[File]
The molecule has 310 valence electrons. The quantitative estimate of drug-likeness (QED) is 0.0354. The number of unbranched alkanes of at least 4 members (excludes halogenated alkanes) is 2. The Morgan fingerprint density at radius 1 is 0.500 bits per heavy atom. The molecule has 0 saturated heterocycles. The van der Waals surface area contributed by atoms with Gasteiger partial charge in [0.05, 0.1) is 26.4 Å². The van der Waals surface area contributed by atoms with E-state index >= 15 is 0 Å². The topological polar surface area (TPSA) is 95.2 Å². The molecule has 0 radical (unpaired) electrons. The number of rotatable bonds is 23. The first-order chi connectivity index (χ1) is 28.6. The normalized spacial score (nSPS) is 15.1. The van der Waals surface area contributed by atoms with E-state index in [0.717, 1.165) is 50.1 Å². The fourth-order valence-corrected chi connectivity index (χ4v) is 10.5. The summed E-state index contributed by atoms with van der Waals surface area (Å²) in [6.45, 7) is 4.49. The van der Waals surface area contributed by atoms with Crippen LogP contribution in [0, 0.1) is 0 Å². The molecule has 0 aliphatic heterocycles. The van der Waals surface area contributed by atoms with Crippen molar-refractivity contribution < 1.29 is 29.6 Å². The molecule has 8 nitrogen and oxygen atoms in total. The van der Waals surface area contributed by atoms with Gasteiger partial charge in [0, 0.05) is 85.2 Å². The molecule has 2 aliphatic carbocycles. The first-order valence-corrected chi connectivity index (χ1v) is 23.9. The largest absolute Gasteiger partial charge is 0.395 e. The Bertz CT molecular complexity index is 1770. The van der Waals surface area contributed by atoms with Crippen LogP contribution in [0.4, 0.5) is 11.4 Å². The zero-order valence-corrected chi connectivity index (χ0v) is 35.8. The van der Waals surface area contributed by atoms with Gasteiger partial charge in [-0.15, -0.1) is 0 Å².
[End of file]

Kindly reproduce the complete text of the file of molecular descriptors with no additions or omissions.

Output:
The molecule has 310 valence electrons. The quantitative estimate of drug-likeness (QED) is 0.0354. The number of unbranched alkanes of at least 4 members (excludes halogenated alkanes) is 2. The Morgan fingerprint density at radius 1 is 0.500 bits per heavy atom. The molecule has 0 saturated heterocycles. The van der Waals surface area contributed by atoms with Gasteiger partial charge in [0.05, 0.1) is 26.4 Å². The van der Waals surface area contributed by atoms with E-state index >= 15 is 0 Å². The topological polar surface area (TPSA) is 95.2 Å². The molecule has 0 radical (unpaired) electrons. The number of rotatable bonds is 23. The first-order chi connectivity index (χ1) is 28.6. The normalized spacial score (nSPS) is 15.1. The van der Waals surface area contributed by atoms with E-state index in [0.717, 1.165) is 50.1 Å². The fourth-order valence-corrected chi connectivity index (χ4v) is 10.5. The summed E-state index contributed by atoms with van der Waals surface area (Å²) in [6.45, 7) is 4.49. The van der Waals surface area contributed by atoms with Crippen LogP contribution in [0, 0.1) is 0 Å². The molecule has 0 aliphatic heterocycles. The van der Waals surface area contributed by atoms with Crippen molar-refractivity contribution < 1.29 is 29.6 Å². The molecule has 8 nitrogen and oxygen atoms in total. The van der Waals surface area contributed by atoms with Gasteiger partial charge in [0, 0.05) is 85.2 Å². The molecule has 2 aliphatic carbocycles. The first-order valence-corrected chi connectivity index (χ1v) is 23.9. The largest absolute Gasteiger partial charge is 0.395 e. The Bertz CT molecular complexity index is 1770. The van der Waals surface area contributed by atoms with Crippen LogP contribution in [0.4, 0.5) is 11.4 Å². The zero-order valence-corrected chi connectivity index (χ0v) is 35.8. The van der Waals surface area contributed by atoms with Gasteiger partial charge in [-0.15, -0.1) is 0 Å².